Beijing Travel Blog› entry 2 of 25 › view all entries
We had a free breakfast at the hotel; a somewhat Spartan selection of rice, noodles, soups, steamed bread rollsâ€¦â€¦etc. We were pleased. We took a taxi to Tiananmen Square. The subway would have been safer-if we had known how to get aboard. The square was about half full of tourist organized into groups of 20 color coded Chinese tourists in single file lines behind the numerous flag wielding guides. The tourists themselves seemed more interesting to us than did Maoâ€™s remains, or the buildings and monuments themselves. That said, it is an impressively large square. From there we walked north into the Forbidden City, while fending off English speaking touts pretending to be art teachers. We worked our way through the maze of buildings, trying to stay off the main tourist route as much as possible.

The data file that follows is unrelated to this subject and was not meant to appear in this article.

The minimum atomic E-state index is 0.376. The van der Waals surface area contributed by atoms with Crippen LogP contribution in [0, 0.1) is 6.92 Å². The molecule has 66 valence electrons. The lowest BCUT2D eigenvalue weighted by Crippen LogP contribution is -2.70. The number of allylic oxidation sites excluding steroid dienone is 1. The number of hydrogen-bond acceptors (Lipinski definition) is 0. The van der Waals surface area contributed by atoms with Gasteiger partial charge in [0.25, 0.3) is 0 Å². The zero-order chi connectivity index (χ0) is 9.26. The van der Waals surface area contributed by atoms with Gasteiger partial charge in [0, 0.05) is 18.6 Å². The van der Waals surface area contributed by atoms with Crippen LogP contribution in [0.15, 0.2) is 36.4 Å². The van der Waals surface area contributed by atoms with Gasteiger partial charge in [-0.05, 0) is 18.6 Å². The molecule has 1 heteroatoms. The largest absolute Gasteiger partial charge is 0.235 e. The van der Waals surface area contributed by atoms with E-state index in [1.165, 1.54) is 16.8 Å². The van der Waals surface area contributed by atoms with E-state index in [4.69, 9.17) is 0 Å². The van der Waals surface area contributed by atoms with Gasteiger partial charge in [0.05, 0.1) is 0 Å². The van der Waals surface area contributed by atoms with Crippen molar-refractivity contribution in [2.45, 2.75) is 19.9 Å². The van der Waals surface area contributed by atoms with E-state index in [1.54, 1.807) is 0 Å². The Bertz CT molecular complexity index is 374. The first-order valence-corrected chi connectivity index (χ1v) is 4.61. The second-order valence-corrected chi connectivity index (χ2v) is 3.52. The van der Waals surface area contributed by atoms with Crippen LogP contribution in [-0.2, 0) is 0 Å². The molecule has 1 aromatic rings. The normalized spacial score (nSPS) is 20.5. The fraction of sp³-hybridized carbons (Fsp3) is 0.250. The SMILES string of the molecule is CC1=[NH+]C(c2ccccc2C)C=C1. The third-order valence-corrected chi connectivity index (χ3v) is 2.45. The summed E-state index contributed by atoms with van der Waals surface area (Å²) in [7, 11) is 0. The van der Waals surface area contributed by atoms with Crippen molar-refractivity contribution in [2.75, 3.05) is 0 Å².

From the park, we walked west to a lake where we turned north. We found ourselves walking through the alleys or â€˜Hutongsâ€™. It was not necessarily our intent, but more one of those things that we fell into that turned out to be quite interesting. We got a lot of weird looks from the locals as we walked past the gates to their homes, and we got a bit nervous, entertaining thoughts of backtracking to a principle street. Possibly foolishly, we decided to carry on, trying to maintain a northerly course through the tangle of alleys. Eventually we popped out on a main road, and spotted a national tourist office across the street. We went in, filled out the guest book, picked up some maps and chose a destination - Princeâ€™ Gongs Palace.
After having our fill of the palace we continued to walk along the lake until sun set. We tried to get a taxi driver to take us to the Peking Duck Restaurant, but it wasnâ€™t happening, so we showed him the card for the hotel , deciding to have our dinner at the same restaurant as yesterday. We enjoy celebrating our anniversary eating Peking Duck and all the compliments. The waitress showed us just how to use the plumb paste, bamboo, and crepes. We ate the whole duck and drank a few more Tsingtaoâ€™s (500ml each!).